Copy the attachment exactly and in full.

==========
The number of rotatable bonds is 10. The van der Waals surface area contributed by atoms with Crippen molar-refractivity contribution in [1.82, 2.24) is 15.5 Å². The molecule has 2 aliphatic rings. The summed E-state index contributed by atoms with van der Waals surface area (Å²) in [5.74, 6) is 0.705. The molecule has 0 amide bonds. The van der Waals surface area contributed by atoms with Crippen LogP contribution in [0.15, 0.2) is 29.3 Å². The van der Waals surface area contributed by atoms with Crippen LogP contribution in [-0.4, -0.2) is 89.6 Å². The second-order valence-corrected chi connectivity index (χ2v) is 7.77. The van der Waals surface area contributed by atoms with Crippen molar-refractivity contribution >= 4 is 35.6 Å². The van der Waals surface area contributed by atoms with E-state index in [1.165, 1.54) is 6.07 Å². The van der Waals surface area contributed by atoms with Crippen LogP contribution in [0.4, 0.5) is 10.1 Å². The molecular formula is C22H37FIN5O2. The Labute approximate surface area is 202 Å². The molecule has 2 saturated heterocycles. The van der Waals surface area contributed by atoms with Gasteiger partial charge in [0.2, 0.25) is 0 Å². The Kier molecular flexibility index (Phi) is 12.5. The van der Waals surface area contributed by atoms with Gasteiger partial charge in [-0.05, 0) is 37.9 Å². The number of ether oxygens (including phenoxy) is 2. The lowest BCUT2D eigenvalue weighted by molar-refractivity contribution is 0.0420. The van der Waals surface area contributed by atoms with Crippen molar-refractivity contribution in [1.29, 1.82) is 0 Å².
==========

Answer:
The number of rotatable bonds is 10. The van der Waals surface area contributed by atoms with Crippen molar-refractivity contribution in [1.82, 2.24) is 15.5 Å². The molecule has 2 aliphatic rings. The summed E-state index contributed by atoms with van der Waals surface area (Å²) in [5.74, 6) is 0.705. The molecule has 0 amide bonds. The van der Waals surface area contributed by atoms with Crippen LogP contribution in [0.15, 0.2) is 29.3 Å². The van der Waals surface area contributed by atoms with Crippen LogP contribution in [-0.4, -0.2) is 89.6 Å². The second-order valence-corrected chi connectivity index (χ2v) is 7.77. The van der Waals surface area contributed by atoms with Crippen molar-refractivity contribution >= 4 is 35.6 Å². The van der Waals surface area contributed by atoms with E-state index in [1.165, 1.54) is 6.07 Å². The van der Waals surface area contributed by atoms with Crippen LogP contribution in [0.4, 0.5) is 10.1 Å². The molecular formula is C22H37FIN5O2. The Labute approximate surface area is 202 Å². The molecule has 2 saturated heterocycles. The van der Waals surface area contributed by atoms with Gasteiger partial charge in [0.2, 0.25) is 0 Å². The Kier molecular flexibility index (Phi) is 12.5. The van der Waals surface area contributed by atoms with Gasteiger partial charge in [-0.05, 0) is 37.9 Å². The number of ether oxygens (including phenoxy) is 2. The lowest BCUT2D eigenvalue weighted by molar-refractivity contribution is 0.0420. The van der Waals surface area contributed by atoms with Crippen molar-refractivity contribution in [1.29, 1.82) is 0 Å².